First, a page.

First, download Google Drive on your old iPhone. Launch the app and sign in with (or create) a Google Account. From here, tap the menu icon, and then choose Settings > Backup. Review your settings, and then tap “Start Backup” to begin the process. Make sure you’re connected to Wi-Fi, and your device is plugged into a power source.

The Google Drive iPhone app.

Sign in to your Google account on your new Android device, and your data should automatically download. For more information, check out the Switch to Android homepage. Remember, not all devices behave in the same manner. Third-party data, like notes stored in Evernote or your Spotify library, is stored in the cloud and should download automatically once you sign in to the service.

Before you kiss your iPhone goodbye, make a note of any apps and services you use. The quickest way to do this is to take multiple screenshots of your home screen and app folders. You can then use this as a reference for what to download when you get your new device. You can learn more tips and tricks about making the switch to Android here.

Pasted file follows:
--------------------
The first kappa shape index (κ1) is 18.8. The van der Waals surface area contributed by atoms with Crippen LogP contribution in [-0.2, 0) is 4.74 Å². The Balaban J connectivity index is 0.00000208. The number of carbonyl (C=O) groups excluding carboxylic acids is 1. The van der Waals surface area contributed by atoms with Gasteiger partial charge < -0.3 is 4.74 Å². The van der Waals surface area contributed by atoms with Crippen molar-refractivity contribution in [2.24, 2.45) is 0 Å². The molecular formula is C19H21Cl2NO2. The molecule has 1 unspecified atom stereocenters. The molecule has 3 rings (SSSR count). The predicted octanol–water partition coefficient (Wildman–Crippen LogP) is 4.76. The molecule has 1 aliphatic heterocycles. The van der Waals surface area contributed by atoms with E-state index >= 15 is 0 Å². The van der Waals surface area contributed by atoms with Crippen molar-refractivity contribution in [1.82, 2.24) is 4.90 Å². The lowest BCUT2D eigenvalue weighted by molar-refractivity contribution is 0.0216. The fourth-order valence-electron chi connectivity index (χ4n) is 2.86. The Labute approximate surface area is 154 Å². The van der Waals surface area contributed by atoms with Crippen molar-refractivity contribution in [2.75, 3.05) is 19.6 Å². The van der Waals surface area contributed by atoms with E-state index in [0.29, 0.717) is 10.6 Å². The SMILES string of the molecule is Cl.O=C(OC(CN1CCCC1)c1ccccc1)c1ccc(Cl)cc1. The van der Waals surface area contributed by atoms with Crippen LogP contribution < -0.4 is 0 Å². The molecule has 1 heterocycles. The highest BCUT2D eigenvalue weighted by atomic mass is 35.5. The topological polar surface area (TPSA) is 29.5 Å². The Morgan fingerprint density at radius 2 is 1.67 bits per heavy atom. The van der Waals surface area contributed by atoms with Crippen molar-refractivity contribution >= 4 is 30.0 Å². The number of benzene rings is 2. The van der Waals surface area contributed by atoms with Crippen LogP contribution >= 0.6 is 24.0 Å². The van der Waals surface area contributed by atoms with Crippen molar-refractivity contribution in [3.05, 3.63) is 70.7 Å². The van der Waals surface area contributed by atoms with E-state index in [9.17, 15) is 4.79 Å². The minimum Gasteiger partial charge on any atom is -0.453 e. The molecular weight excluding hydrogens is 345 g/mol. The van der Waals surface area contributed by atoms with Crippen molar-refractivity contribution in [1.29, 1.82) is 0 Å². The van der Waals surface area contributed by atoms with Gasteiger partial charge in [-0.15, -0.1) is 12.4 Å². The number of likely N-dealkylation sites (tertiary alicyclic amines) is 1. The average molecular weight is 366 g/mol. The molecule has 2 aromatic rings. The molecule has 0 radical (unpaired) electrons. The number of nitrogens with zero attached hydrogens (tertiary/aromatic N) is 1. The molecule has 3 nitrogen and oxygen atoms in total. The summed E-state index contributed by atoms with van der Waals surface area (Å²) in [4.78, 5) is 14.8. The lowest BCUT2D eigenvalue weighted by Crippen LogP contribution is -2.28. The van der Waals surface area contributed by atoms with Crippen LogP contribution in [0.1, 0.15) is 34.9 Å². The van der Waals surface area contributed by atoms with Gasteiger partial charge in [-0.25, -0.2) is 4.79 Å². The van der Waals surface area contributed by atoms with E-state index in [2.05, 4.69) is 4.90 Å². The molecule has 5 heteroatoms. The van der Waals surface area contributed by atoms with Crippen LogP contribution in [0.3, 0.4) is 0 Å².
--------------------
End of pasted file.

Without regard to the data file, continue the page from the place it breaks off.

Get Your iPhone Resale Ready

The last thing you want to do is sell or trade-in your iPhone with all your data on it. If you’re showing the phone to a potential buyer, you want it to be in “like new” condition. If someone tests the device before buying (and you should be prepared to let them do so), it should be in the same state it was when you received it.

To make it that way, you need to restore the phone to factory settings. Before doing this, disable Find My iPhone because, while it’s enabled, Activation Lock is, too. Activation Lock ties your device to your Apple ID, which means anyone who gets their hands on your old iPhone won’t be able to activate it or use it without entering your Apple ID password.